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Should I stop funding my retirement to pay for my grandchild's education?

As a parent or grandparent, you may be wondering about the surest and most efficient way to pay for your kids' or grandkids' postsecondary education. Given the significant cost, these matters require planning.

Here let's discuss some options.

First, it can be immensely helpful to establish a budget for your child's education, the cost of which will depend on the kind of program and where the school is located. In Canada, the cost of a four-year degree, including tuition, books, supplies, housing and other costs, averages about $96,000 if the child lives away from home. Once you've estimated the cost, you can start planning the funding.

Many grandparents are willing and able to help cover the cost of their grandchildren's education, and this kind of transfer of assets can also help reduce future probate fees and taxes by reducing the value of the estate at the time of death. One way of distributing these assets is to set up a registered education savings plan (RESP) for your grandchildren.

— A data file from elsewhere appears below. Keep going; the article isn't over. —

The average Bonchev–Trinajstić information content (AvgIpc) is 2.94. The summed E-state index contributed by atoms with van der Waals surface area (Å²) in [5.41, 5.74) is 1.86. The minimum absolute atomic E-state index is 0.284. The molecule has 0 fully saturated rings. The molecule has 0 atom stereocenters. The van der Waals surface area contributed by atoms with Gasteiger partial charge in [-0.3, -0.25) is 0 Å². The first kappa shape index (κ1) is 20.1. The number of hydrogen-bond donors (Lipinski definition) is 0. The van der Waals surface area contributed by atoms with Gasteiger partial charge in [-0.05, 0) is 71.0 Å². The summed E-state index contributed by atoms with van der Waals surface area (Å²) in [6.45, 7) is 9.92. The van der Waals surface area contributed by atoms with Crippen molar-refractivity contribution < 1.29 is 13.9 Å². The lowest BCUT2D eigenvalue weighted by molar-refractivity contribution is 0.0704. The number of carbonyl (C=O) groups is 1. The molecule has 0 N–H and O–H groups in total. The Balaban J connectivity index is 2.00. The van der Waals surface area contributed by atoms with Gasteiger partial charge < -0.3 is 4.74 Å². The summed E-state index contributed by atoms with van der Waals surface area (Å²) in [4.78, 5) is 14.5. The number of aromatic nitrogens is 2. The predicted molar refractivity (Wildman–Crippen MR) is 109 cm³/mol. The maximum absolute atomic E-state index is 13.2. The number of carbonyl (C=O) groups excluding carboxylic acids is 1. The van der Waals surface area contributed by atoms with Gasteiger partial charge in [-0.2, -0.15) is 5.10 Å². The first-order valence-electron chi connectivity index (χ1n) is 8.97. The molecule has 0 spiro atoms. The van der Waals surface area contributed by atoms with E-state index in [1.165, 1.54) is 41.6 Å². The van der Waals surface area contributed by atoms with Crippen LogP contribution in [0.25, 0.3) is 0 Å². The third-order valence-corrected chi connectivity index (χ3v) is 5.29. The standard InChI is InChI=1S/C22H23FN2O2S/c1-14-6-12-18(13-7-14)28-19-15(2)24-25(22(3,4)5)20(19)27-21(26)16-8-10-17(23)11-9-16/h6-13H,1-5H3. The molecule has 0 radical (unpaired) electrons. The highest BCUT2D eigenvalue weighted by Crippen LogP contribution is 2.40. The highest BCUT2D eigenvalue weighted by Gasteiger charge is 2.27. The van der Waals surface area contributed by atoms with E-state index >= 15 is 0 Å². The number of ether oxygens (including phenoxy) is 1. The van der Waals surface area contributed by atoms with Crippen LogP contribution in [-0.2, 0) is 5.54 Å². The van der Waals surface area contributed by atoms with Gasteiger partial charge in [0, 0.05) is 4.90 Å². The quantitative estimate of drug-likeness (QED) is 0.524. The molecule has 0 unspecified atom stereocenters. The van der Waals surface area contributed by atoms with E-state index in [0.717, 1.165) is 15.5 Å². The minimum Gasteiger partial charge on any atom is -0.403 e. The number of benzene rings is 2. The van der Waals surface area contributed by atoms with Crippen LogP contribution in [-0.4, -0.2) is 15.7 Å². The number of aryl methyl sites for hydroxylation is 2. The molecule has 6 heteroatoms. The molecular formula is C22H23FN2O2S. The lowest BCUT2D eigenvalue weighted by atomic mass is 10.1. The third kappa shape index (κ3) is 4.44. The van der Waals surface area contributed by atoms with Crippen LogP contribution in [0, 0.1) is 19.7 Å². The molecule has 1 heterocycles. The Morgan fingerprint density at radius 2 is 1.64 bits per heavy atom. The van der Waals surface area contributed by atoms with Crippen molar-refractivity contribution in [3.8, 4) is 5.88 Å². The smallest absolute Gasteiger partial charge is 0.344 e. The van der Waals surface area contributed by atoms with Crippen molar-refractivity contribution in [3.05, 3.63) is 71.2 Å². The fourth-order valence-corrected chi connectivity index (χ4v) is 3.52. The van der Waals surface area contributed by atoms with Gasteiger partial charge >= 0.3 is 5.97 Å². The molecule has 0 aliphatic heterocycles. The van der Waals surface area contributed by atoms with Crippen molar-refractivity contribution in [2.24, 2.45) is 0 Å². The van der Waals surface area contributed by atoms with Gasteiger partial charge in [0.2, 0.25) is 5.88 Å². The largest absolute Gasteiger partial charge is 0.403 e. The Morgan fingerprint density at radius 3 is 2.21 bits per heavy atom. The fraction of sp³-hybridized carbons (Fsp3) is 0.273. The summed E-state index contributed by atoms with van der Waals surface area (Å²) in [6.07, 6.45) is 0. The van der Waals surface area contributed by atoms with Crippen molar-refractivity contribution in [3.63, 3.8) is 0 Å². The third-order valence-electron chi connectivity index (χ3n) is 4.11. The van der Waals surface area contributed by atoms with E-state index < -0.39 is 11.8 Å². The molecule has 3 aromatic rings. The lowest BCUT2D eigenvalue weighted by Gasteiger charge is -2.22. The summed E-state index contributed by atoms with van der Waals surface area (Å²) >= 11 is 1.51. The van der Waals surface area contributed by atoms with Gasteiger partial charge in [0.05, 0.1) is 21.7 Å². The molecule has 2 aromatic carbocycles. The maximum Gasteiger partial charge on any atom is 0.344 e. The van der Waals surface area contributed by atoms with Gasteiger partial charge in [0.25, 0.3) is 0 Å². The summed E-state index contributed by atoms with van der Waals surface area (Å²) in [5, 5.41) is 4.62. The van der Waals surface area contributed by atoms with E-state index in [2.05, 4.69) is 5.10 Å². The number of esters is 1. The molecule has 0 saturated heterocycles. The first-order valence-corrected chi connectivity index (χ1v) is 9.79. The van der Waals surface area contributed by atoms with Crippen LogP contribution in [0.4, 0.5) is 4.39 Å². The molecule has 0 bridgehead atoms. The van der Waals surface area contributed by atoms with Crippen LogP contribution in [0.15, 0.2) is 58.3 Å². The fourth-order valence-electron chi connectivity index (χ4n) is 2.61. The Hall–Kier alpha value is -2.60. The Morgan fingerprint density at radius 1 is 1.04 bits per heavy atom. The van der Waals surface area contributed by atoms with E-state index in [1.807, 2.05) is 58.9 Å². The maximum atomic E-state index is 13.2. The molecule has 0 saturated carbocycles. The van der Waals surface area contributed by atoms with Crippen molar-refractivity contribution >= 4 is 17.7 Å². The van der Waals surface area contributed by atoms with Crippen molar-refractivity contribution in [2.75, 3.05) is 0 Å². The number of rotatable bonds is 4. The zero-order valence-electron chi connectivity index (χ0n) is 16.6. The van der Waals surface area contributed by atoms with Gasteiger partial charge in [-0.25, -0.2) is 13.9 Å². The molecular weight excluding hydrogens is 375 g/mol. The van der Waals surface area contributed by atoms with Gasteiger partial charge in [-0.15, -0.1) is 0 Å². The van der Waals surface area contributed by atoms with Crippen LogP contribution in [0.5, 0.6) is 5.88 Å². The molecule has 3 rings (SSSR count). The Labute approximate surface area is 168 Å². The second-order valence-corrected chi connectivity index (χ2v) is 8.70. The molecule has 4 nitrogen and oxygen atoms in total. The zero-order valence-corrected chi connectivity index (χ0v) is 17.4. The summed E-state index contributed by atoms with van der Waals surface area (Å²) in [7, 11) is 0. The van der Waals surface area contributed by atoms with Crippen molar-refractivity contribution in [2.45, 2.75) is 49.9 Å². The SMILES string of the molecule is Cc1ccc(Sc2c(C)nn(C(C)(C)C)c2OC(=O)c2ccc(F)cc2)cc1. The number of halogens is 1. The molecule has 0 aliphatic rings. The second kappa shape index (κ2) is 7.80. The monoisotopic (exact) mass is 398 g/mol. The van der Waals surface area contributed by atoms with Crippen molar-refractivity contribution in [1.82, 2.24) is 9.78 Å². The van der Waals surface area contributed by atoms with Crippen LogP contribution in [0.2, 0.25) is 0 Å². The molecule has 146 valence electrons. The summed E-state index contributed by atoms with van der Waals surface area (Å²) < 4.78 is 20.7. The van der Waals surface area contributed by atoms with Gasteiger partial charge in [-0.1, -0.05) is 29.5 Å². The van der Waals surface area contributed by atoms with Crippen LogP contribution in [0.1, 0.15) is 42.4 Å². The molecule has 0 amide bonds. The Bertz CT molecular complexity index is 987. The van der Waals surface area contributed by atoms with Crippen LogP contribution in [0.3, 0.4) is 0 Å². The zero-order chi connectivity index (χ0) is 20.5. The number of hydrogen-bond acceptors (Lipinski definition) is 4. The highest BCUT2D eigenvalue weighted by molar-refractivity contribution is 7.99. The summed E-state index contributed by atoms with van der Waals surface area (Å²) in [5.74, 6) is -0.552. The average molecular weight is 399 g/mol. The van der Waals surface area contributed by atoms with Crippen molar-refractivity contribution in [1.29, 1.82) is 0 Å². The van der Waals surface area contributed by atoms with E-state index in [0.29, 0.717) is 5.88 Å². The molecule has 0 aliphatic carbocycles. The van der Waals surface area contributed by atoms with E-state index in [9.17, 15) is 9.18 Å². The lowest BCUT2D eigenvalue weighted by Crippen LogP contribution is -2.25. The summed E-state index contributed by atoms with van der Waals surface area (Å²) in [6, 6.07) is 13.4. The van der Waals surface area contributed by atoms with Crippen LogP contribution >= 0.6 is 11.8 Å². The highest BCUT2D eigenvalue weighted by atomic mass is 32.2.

If you have multiple grandchildren, you can set up the RESP as a family plan that names all of your grandkids as beneficiaries. That way, if one child chooses not to attend postsecondary school, the other kids can benefit from the available funds.

A common question among parents and grandparents is whether they should stop contributing to retirement savings in order to cover the cost of the kids' education. While every situation is different, it is likely best to prioritize your own retirement savings, as there are no government-guaranteed loans or scholarships to fund your retirement, but there are such resources for funding postsecondary education.

You can also think of it this way: using your retirement savings to fund your children's education won't help them much if they eventually have to support you in retirement.

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